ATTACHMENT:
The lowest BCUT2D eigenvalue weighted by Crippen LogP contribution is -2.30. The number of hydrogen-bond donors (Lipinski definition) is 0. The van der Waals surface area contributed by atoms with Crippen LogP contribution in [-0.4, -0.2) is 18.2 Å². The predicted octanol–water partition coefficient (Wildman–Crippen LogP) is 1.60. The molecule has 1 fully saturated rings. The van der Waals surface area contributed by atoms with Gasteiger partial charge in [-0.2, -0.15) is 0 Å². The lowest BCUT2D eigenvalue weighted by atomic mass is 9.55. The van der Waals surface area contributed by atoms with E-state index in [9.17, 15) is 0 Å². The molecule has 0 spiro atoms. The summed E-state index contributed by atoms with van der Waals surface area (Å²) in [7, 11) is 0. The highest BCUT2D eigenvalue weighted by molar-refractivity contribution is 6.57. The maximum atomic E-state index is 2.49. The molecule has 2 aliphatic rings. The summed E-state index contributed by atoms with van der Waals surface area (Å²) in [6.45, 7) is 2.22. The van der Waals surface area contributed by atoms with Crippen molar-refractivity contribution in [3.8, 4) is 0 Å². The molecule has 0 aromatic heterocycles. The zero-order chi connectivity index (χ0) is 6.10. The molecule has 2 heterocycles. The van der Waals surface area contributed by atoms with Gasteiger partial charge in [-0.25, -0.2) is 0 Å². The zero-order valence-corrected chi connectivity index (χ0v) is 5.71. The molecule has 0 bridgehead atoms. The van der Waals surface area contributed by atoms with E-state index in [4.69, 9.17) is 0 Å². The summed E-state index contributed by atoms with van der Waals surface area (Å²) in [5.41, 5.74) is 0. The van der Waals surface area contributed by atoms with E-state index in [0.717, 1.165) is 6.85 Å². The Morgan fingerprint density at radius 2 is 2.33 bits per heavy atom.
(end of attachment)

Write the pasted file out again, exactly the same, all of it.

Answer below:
The lowest BCUT2D eigenvalue weighted by Crippen LogP contribution is -2.30. The number of hydrogen-bond donors (Lipinski definition) is 0. The van der Waals surface area contributed by atoms with Crippen LogP contribution in [-0.4, -0.2) is 18.2 Å². The predicted octanol–water partition coefficient (Wildman–Crippen LogP) is 1.60. The molecule has 1 fully saturated rings. The van der Waals surface area contributed by atoms with Gasteiger partial charge in [-0.2, -0.15) is 0 Å². The lowest BCUT2D eigenvalue weighted by atomic mass is 9.55. The van der Waals surface area contributed by atoms with E-state index in [9.17, 15) is 0 Å². The molecule has 0 spiro atoms. The summed E-state index contributed by atoms with van der Waals surface area (Å²) in [7, 11) is 0. The highest BCUT2D eigenvalue weighted by molar-refractivity contribution is 6.57. The maximum atomic E-state index is 2.49. The molecule has 2 aliphatic rings. The summed E-state index contributed by atoms with van der Waals surface area (Å²) in [6.45, 7) is 2.22. The van der Waals surface area contributed by atoms with Crippen molar-refractivity contribution in [3.8, 4) is 0 Å². The molecule has 0 aromatic heterocycles. The zero-order chi connectivity index (χ0) is 6.10. The molecule has 2 heterocycles. The van der Waals surface area contributed by atoms with Gasteiger partial charge in [-0.25, -0.2) is 0 Å². The zero-order valence-corrected chi connectivity index (χ0v) is 5.71. The molecule has 0 bridgehead atoms. The van der Waals surface area contributed by atoms with E-state index in [4.69, 9.17) is 0 Å². The summed E-state index contributed by atoms with van der Waals surface area (Å²) in [5.41, 5.74) is 0. The van der Waals surface area contributed by atoms with E-state index in [0.717, 1.165) is 6.85 Å². The Morgan fingerprint density at radius 2 is 2.33 bits per heavy atom.